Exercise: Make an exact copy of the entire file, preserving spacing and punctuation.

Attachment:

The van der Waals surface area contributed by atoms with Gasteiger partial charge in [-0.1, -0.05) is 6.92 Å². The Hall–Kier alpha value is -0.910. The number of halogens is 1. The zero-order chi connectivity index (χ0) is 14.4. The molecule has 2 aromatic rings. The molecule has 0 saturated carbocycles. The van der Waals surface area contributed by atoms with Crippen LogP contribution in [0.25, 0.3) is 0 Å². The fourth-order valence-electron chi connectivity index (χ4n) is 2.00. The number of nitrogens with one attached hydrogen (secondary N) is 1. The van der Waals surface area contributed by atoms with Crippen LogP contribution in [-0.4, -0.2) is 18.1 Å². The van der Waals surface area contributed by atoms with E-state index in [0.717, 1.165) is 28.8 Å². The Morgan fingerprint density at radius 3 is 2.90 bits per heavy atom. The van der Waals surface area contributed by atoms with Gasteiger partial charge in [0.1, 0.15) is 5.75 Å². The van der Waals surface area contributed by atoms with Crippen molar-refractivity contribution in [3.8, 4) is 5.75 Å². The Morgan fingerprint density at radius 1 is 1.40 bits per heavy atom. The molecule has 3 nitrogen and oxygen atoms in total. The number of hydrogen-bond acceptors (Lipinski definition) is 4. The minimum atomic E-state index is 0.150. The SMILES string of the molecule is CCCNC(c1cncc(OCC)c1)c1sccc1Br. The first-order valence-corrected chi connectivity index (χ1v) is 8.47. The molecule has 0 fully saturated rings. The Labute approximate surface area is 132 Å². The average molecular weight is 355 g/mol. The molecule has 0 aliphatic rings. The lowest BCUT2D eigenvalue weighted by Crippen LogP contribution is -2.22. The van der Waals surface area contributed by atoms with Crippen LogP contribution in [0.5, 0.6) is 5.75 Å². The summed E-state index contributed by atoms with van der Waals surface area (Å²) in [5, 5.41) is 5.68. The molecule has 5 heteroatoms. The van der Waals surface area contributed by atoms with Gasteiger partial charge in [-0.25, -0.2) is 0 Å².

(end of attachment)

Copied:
The van der Waals surface area contributed by atoms with Gasteiger partial charge in [-0.1, -0.05) is 6.92 Å². The Hall–Kier alpha value is -0.910. The number of halogens is 1. The zero-order chi connectivity index (χ0) is 14.4. The molecule has 2 aromatic rings. The molecule has 0 saturated carbocycles. The van der Waals surface area contributed by atoms with Crippen LogP contribution in [0.25, 0.3) is 0 Å². The fourth-order valence-electron chi connectivity index (χ4n) is 2.00. The number of nitrogens with one attached hydrogen (secondary N) is 1. The van der Waals surface area contributed by atoms with Crippen LogP contribution in [-0.4, -0.2) is 18.1 Å². The van der Waals surface area contributed by atoms with E-state index in [0.717, 1.165) is 28.8 Å². The Morgan fingerprint density at radius 3 is 2.90 bits per heavy atom. The van der Waals surface area contributed by atoms with Gasteiger partial charge in [0.1, 0.15) is 5.75 Å². The van der Waals surface area contributed by atoms with Crippen molar-refractivity contribution in [3.8, 4) is 5.75 Å². The Morgan fingerprint density at radius 1 is 1.40 bits per heavy atom. The molecule has 3 nitrogen and oxygen atoms in total. The number of hydrogen-bond acceptors (Lipinski definition) is 4. The minimum atomic E-state index is 0.150. The SMILES string of the molecule is CCCNC(c1cncc(OCC)c1)c1sccc1Br. The first-order valence-corrected chi connectivity index (χ1v) is 8.47. The molecule has 0 fully saturated rings. The Labute approximate surface area is 132 Å². The average molecular weight is 355 g/mol. The molecule has 0 aliphatic rings. The lowest BCUT2D eigenvalue weighted by Crippen LogP contribution is -2.22. The van der Waals surface area contributed by atoms with Crippen LogP contribution in [0.5, 0.6) is 5.75 Å². The summed E-state index contributed by atoms with van der Waals surface area (Å²) in [5, 5.41) is 5.68. The molecule has 5 heteroatoms. The van der Waals surface area contributed by atoms with Gasteiger partial charge in [-0.25, -0.2) is 0 Å².